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Hydraulics

Hydraulics

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How is pressure distributed in a liquid?

Hydraulics

Oh, no! Jenny’s got a flat tyre. She’ll need to lift the car to change the tyre. How can she lift something as heavy as a car? On her own, Jenny isn't strong enough — she can't produce enough force — to lift a car.

But luckily, she’s got a jack, which she can use to lift the car easily. The jack uses a liquid to multiply forces. It uses a hydraulic system. Let’s see how it works! First, we need to remember three things about liquids and pressure.

One, liquids cannot be squeezed to take up less space. Fill up a syringe with water. Cover the opening with your finger and try to press the syringe’s plunger. You can feel the pressure build up in the syringe, but the plunger doesn’t move. The plunger only moves when you remove your finger from the opening and the water can flow out.

The volume of a liquid doesn’t change under pressure — we say that liquids are incompressible. Two, force applied from one side creates equal pressure everywhere, inside a liquid. When you press the plunger of a full syringe, pressure spreads evenly through the liquid and onto the walls of the syringe. Pressure in liquids is transmitted equally in all directions. Three, pressure is equal to force divided by the area to which the force is applied.

Now — how do these properties play a role in Jenny's hydraulic car jack? The jack has two cylinders connected to each other. Each cylinder is filled with liquid and contains a metal part that can slide up and down: a piston. One of the cylinders is much smaller than the other one. When Jenny presses the lever on the jack, the piston inside the smaller cylinder presses the liquid in it.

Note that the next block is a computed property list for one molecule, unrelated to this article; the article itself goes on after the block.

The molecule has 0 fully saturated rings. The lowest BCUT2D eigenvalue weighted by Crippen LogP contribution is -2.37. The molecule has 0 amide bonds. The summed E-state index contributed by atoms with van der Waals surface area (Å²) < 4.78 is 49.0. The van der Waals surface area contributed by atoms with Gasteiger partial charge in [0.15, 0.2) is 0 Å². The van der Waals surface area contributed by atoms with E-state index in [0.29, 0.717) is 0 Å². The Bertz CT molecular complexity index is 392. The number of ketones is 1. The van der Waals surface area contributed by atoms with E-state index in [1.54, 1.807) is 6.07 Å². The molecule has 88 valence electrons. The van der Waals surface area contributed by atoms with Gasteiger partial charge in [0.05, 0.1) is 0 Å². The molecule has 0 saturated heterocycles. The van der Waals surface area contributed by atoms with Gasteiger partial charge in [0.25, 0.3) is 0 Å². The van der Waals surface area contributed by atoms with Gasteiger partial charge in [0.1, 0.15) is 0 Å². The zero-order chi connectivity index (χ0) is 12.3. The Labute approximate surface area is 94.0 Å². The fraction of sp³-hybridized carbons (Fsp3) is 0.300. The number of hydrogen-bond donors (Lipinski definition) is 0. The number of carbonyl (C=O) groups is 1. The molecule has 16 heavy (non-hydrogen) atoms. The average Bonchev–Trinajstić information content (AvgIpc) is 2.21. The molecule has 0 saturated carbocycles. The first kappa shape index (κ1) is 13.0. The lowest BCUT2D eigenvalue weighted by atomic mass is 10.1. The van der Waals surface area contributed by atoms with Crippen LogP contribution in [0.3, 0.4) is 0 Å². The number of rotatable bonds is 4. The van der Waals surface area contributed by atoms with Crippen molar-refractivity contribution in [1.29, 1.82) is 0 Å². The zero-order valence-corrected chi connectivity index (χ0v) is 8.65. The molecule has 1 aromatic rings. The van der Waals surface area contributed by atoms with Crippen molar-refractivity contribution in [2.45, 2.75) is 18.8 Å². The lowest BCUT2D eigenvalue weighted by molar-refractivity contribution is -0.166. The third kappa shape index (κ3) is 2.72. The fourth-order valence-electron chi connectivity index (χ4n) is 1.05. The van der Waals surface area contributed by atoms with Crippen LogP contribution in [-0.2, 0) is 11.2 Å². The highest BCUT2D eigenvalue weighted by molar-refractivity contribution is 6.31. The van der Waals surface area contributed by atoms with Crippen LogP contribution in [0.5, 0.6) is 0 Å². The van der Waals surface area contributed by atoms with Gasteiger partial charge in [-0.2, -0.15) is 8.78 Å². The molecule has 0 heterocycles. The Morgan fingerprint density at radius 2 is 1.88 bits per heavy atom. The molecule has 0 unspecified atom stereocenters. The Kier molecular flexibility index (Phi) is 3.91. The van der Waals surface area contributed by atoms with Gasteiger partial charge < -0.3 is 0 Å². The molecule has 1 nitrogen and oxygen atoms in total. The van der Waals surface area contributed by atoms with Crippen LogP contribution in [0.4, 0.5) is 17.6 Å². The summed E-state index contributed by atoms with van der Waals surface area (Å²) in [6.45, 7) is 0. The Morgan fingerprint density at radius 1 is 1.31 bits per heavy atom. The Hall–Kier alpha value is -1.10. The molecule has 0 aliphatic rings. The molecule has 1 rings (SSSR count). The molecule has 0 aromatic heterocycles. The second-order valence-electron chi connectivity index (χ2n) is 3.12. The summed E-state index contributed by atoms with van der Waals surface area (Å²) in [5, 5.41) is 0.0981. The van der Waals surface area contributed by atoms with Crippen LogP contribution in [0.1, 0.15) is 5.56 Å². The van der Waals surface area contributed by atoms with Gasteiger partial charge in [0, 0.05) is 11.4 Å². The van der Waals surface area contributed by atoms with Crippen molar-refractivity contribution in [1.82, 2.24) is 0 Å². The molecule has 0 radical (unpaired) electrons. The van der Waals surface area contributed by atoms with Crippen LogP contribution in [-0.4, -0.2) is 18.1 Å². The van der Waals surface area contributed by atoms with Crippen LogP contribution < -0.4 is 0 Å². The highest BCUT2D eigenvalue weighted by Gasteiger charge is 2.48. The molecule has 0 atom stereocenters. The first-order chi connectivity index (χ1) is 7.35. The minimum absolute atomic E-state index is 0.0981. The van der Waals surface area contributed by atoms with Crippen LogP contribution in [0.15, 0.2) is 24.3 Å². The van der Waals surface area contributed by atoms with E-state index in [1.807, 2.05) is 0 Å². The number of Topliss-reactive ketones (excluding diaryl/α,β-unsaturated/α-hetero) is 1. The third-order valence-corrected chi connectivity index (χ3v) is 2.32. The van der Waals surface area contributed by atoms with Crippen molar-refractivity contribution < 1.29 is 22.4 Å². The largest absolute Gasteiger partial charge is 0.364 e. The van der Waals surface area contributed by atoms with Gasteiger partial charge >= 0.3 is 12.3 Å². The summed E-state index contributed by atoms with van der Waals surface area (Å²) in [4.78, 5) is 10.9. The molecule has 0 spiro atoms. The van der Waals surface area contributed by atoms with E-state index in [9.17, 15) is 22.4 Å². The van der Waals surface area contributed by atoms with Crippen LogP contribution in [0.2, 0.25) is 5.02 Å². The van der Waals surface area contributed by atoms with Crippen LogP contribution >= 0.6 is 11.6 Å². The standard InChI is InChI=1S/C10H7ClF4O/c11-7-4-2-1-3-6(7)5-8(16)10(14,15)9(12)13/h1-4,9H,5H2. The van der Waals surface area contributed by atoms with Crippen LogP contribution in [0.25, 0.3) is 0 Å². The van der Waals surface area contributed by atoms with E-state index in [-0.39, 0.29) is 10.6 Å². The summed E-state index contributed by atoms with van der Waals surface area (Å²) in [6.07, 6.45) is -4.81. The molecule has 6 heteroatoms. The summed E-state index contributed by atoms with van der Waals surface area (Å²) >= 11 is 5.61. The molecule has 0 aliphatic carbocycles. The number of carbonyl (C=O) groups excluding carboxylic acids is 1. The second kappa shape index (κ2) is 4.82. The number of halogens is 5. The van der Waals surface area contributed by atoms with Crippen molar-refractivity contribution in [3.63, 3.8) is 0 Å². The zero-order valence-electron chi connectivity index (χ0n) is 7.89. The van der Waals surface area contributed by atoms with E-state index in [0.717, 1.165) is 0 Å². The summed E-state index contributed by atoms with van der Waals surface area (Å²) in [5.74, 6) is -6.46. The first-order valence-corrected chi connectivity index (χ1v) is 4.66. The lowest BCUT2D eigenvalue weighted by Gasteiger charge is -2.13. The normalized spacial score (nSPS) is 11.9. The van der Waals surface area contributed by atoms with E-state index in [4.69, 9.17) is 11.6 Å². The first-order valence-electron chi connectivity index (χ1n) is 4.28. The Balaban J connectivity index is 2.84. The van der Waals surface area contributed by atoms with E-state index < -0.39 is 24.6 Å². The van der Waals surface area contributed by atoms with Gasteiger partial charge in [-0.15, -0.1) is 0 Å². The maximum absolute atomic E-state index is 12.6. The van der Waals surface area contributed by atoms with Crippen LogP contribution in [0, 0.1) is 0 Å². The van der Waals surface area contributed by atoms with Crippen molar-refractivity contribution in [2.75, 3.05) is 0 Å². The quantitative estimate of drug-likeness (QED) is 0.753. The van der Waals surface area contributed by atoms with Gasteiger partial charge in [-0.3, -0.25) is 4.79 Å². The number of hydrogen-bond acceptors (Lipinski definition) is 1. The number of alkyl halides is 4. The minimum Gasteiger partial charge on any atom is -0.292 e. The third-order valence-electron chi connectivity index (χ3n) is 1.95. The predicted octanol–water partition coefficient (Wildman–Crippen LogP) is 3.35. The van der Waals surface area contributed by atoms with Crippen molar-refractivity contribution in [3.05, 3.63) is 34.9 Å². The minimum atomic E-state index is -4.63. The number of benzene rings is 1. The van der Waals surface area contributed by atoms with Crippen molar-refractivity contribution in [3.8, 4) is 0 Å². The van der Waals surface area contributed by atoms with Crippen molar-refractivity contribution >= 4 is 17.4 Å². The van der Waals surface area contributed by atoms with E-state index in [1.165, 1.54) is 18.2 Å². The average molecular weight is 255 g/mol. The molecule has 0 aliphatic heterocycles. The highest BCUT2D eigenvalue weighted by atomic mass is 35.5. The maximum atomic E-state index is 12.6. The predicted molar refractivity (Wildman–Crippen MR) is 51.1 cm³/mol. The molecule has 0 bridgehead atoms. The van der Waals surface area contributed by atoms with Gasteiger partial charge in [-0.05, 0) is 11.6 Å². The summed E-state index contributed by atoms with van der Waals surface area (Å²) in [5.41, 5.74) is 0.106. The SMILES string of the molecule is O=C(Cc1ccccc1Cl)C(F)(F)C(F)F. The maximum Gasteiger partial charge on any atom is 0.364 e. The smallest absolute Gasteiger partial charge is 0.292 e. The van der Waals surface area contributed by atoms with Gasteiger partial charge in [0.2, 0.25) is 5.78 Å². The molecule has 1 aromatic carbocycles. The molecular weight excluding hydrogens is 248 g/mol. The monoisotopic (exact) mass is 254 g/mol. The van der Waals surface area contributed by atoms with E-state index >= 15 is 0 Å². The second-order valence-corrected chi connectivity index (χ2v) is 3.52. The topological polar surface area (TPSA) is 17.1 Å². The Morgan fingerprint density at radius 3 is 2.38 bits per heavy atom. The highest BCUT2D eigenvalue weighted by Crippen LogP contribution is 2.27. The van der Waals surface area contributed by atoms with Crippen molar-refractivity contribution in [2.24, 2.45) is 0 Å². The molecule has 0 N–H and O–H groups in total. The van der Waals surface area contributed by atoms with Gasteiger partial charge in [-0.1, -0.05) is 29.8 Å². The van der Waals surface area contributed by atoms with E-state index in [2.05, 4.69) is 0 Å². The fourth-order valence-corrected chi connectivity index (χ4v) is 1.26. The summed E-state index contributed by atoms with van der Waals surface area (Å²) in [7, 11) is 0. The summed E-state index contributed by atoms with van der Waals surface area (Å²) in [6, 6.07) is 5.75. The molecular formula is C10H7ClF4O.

The liquid cannot be compressed, so it moves to the other cylinder, and pushes the larger piston upwards. The pressure also spreads evenly throughout the liquid. So, because the two cylinders are connected, the pressure in the bigger cylinder has to be equal to the one in the smaller cylinder. However, the cylinders and pistons have different surface areas, so the force acting on each piston differs. How much does it differ?

Let’s use the pressure formula to see! The force Jenny applies to the smaller piston is 200 newtons. The area of the small piston is 0.1 m2 [square meters]. The pressure she created is 200 newtons divided by 0.1 m2 [square meters] – 2000 pascals. The area of the bigger piston is 0.8 m2 [square meters].

The pressure exerted on the big piston is 2000 pascals. So, the force exerted on the area of the big piston is 2000 pascals times 0.8 m2 [square meters], which equals 1600 newtons. On her side, Jenny applied a force of 200 newtons, which became 1600 newtons on the other side. The force has been multiplied! Every time Jenny pushes the lever, she increases the pressure in the liquid, which in turn increases the force of the bigger piston that slowly lifts the car!

Hydraulic systems like the one in the car jack, have many applications: from machines such as cranes and excavators, to car brakes and ferris wheels. And it’s not even that much effort, the liquid does all the hard work for me!